However, the CAT is obviously not able to make any specific estimate of examinee ability when no items have been administered. So some other initial estimate of examinee ability is necessary. If some previous information regarding the examinee is known, it can be used, [1] but often the CAT just assumes that the examinee is of average ability - hence the first item often being of medium difficulty.

As mentioned previously, item response theory places examinees and items on the same metric. Therefore, if the CAT has an estimate of examinee ability, it is able to select an item that is most appropriate for that estimate. After an item is administered, the CAT updates its estimate of the examinee's ability level.

If the examinee answered the item correctly, the CAT will likely estimate their ability to be somewhat higher, and vice versa. This is done by using the item response function from item response theory to obtain a likelihood function of the examinee's ability. Two methods for this are called maximum likelihood estimation and Bayesian estimation. The latter assumes an a priori distribution of examinee ability, and has two commonly used estimators: expectation a posteriori and maximum a posteriori.

The CAT algorithm is designed to repeatedly administer items and update the estimate of examinee ability. This will continue until the item pool is exhausted unless a termination criterion is incorporated into the CAT. Often, the test is terminated when the examinee's standard error of measurement falls below a certain user-specified value, hence the statement above that an advantage is that examinee scores will be uniformly precise or "equiprecise. In many situations, the purpose of the test is to classify examinees into two or more mutually exclusive and exhaustive categories.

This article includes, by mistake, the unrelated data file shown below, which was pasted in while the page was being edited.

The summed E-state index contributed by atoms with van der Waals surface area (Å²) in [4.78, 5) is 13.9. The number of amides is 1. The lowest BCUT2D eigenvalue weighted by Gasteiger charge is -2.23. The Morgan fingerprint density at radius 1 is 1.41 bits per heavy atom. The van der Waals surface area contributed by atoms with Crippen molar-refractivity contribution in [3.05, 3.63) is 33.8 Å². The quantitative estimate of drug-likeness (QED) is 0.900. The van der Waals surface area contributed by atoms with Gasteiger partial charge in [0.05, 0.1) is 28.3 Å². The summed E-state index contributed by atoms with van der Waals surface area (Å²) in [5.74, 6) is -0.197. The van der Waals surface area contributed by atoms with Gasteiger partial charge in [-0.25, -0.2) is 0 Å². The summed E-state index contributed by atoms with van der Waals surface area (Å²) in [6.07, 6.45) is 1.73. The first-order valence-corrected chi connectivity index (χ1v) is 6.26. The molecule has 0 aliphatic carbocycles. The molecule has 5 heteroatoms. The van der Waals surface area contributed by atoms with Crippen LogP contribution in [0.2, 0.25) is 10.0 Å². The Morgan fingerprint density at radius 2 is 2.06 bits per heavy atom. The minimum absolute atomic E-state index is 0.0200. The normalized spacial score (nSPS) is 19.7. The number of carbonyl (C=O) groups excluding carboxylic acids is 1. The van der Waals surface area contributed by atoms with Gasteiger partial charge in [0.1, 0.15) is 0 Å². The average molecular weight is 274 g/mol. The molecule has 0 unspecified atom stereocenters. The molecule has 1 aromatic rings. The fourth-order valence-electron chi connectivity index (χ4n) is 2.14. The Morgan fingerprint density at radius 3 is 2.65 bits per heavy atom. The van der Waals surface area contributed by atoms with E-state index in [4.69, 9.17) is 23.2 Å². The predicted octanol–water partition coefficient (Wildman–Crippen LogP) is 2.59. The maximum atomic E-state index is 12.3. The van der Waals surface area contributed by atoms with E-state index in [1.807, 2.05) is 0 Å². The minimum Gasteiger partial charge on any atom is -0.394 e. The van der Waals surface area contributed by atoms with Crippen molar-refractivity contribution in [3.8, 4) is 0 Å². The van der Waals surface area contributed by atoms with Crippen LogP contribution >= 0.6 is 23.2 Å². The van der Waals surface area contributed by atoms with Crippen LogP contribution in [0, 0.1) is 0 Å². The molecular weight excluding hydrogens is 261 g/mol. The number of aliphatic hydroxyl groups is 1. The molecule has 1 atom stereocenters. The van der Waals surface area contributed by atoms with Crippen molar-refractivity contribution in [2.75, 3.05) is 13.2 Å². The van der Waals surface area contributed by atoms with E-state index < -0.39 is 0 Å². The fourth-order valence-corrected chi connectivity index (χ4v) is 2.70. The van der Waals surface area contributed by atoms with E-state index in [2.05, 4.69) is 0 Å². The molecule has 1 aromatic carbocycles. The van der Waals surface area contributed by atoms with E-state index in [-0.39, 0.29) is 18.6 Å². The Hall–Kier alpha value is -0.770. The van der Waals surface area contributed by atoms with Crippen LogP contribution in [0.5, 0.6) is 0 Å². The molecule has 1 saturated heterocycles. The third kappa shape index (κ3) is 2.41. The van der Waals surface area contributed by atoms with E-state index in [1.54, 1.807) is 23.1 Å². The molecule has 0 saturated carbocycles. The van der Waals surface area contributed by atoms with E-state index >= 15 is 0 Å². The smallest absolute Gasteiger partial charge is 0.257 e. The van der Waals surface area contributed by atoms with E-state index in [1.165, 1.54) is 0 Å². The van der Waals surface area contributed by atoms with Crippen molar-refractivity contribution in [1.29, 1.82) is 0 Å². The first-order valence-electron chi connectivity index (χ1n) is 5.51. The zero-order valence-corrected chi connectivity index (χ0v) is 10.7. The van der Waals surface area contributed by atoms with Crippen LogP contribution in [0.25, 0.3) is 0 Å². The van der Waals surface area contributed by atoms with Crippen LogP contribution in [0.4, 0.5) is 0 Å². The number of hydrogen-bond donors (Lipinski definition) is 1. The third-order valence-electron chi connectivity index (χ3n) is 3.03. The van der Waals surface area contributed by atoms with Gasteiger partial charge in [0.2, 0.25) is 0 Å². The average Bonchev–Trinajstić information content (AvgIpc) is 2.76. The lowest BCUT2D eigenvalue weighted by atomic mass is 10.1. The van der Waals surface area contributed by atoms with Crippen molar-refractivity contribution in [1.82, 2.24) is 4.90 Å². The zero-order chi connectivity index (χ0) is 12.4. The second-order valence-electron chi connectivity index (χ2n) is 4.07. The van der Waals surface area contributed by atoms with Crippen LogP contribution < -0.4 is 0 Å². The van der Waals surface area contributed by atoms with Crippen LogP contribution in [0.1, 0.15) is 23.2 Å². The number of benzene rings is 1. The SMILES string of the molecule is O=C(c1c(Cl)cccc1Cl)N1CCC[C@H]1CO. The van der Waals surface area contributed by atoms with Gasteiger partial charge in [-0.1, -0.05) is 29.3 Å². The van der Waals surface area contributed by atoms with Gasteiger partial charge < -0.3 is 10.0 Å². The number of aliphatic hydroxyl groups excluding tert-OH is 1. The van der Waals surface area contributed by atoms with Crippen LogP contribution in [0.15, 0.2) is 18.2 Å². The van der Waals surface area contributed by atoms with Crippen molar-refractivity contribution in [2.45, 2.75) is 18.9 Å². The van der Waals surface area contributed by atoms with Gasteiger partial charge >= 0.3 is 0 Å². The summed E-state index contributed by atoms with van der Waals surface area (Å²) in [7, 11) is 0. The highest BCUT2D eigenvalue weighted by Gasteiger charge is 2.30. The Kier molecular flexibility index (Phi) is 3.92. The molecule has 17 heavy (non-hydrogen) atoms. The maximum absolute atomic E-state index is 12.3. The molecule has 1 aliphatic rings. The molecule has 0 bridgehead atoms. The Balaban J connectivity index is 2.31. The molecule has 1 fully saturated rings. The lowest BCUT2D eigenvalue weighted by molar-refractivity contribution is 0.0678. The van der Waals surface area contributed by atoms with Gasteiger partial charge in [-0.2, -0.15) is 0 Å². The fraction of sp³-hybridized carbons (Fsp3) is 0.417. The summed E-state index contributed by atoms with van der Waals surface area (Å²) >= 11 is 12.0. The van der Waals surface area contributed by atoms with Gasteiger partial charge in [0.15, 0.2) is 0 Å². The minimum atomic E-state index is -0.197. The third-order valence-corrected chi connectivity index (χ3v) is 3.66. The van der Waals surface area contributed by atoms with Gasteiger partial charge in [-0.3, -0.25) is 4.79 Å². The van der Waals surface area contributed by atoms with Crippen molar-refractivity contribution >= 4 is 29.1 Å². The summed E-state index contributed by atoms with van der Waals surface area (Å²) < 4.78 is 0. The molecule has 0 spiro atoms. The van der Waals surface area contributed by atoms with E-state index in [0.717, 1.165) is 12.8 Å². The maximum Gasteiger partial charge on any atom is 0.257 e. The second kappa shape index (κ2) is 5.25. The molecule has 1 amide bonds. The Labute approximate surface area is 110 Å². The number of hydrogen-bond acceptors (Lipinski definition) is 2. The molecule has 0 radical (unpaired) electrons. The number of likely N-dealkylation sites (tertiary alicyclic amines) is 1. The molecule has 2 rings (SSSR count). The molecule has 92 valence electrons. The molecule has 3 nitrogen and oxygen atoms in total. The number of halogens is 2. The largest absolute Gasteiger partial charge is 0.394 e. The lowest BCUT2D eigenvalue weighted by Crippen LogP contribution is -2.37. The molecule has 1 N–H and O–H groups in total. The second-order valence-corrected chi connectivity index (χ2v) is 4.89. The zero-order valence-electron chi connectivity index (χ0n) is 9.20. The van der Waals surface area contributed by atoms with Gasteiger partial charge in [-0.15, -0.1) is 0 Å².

This includes the common "mastery test" where the two classifications are "Pass" and "Fail," but also includes situations where there are three or more classifications, such as "Insufficient," "Basic," and "Advanced" levels of knowledge or competency. For example, a new termination criterion and scoring algorithm must be applied that classifies the examinee into a category rather than providing a point estimate of ability.

There are two primary methodologies available for this. The more prominent of the two is the sequential probability ratio test SPRT. Note that this is a point hypthesis formulation rather than a composite hypothesis formulation [8] that is more conceptually appropriate. A composite hypothesis formulation would be that the examinee's ability is in the region above the cutscore or the region below the cutscore. A confidence interval approach is also used, where after each item is administered, the algorithm determines the probability that the examinee's true-score is above or below the passing score [9] [10].

As a practical matter, the algorithm is generally programmed to have a minimum and a maximum test length or a minimum and maximum administration time. This approach was originally called "adaptive mastery testing" [9] but it can be applied to non-adaptive item selection and classification situations of two or more cutscores the typical mastery test has a single cutscore.

The item selection algorithm utilized depends on the termination criterion.

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Maximizing information at the cutscore is more appropriate for the SPRT because it maximizes the difference in the probabilities used in the likelihood ratio.